Site icon Conservation news

Bushmeat hunting in Tanzania

Bushmeat hunting constitutes the most immediate threat to wildlife populations in the Udzungwa Mountains of the Eastern Afromontane biodiversity hotspot in Tanzania. A new study, published in Tropical Conservation Science assesses the impact of hunting by comparing densities of mammalian species between the little hunted West Kilombero Scarp Forest Reserve, the medium-hunted Udzungwa Scarp Forest Reserve and the intensively hunted New Dabaga Ulangambi Forest Reserve.

Conducting surveys of these conservation areas for the 22 species of mammal known to inhabit the region, Elmer Topp-Jørgensen and colleagues recorded 20 species in West Kilombero Scarp Forest Reserve, 17 in Udzungwa Scarp Forest Reserve, and 12 in New Dabaga Ulangambi Forest Reserve. They found large species — larger than 40 kg (90 pounds) — to be the most affected. Hunting had little effect on primates, blue duiker, Harvey’s duiker, aardvark, eastern tree hyrax, and giant pouched rat in Udzungwa Scarp Forest Reserve.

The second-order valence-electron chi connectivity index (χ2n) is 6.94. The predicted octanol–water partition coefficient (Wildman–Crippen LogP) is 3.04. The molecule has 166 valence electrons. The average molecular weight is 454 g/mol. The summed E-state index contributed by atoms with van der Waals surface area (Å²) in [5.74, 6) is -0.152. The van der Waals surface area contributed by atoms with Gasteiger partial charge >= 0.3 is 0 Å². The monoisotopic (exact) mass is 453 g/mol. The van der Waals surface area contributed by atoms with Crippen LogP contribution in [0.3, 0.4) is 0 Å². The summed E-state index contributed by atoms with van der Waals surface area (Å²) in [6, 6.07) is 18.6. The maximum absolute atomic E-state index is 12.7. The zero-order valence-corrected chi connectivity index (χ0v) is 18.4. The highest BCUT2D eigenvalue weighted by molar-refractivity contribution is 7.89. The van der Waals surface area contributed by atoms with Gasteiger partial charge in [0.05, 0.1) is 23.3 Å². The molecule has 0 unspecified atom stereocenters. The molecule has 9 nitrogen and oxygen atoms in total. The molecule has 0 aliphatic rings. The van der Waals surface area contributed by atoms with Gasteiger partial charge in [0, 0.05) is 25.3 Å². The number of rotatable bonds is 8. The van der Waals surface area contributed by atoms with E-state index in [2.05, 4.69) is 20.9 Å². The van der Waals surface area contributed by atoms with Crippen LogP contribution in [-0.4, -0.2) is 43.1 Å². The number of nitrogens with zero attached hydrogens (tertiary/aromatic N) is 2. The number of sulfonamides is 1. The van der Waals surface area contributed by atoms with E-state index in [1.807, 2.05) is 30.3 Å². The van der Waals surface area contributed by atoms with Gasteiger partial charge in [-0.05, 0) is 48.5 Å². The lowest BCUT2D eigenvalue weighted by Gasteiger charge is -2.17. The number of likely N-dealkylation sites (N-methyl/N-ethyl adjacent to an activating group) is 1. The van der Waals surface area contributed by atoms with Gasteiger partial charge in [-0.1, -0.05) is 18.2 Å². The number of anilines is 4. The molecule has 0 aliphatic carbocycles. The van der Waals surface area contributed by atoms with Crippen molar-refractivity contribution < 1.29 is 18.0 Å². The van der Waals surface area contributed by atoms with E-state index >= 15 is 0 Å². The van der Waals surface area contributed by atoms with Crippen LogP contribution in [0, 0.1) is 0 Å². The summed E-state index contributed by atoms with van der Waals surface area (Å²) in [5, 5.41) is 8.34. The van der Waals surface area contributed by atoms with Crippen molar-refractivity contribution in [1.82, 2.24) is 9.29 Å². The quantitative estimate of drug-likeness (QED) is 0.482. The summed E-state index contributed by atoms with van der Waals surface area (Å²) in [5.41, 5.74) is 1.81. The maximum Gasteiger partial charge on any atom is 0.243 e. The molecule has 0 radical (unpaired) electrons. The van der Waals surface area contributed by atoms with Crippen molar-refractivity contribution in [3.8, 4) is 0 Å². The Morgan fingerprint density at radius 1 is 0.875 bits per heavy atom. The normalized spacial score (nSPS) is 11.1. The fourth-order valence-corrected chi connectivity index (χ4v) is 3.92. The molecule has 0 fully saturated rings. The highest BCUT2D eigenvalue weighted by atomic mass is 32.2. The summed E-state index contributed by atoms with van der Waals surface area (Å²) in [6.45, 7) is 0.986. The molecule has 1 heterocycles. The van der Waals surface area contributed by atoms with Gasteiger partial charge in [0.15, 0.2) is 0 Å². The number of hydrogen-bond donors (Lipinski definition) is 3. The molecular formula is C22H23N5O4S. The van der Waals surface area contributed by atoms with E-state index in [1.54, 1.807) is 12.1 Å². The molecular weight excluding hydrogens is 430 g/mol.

Udzungwa red colobus (Procolobus
gordonorum) endemic to the Udzungwa Mountains.
Photo by M.R. Nielsen taken.

“The effect of hunting appears to be proportional to the size of the species and the intensity of hunting,” write the authors. “Reductions of hunting levels are paramount to the survival of large bodied species in Udzungwa Scarp Forest Reserve and for the continued presence of most species in New Dabaga Ulangambi Forest Reserve.”

Encouragingly, after the data collection for the study, the Tanzanian government, together with local communities, launched a forest management program involving patrolling and monitoring of
biodiversity and forest quality. The authors say their data establishes a baseline for evaluating the effectiveness of the conservation program as well as establishment of the new Kilombero Nature Reserve.

Topp-Jørgensen, E., Nielsen, M. R., Marshall, A. and Pedersen, U. 2009. Mammalian density in response to different levels of bushmeat hunting in the Udzungwa Mountains, Tanzania. Tropical Conservation Science Vol. 2 (1):70-87.

Exit mobile version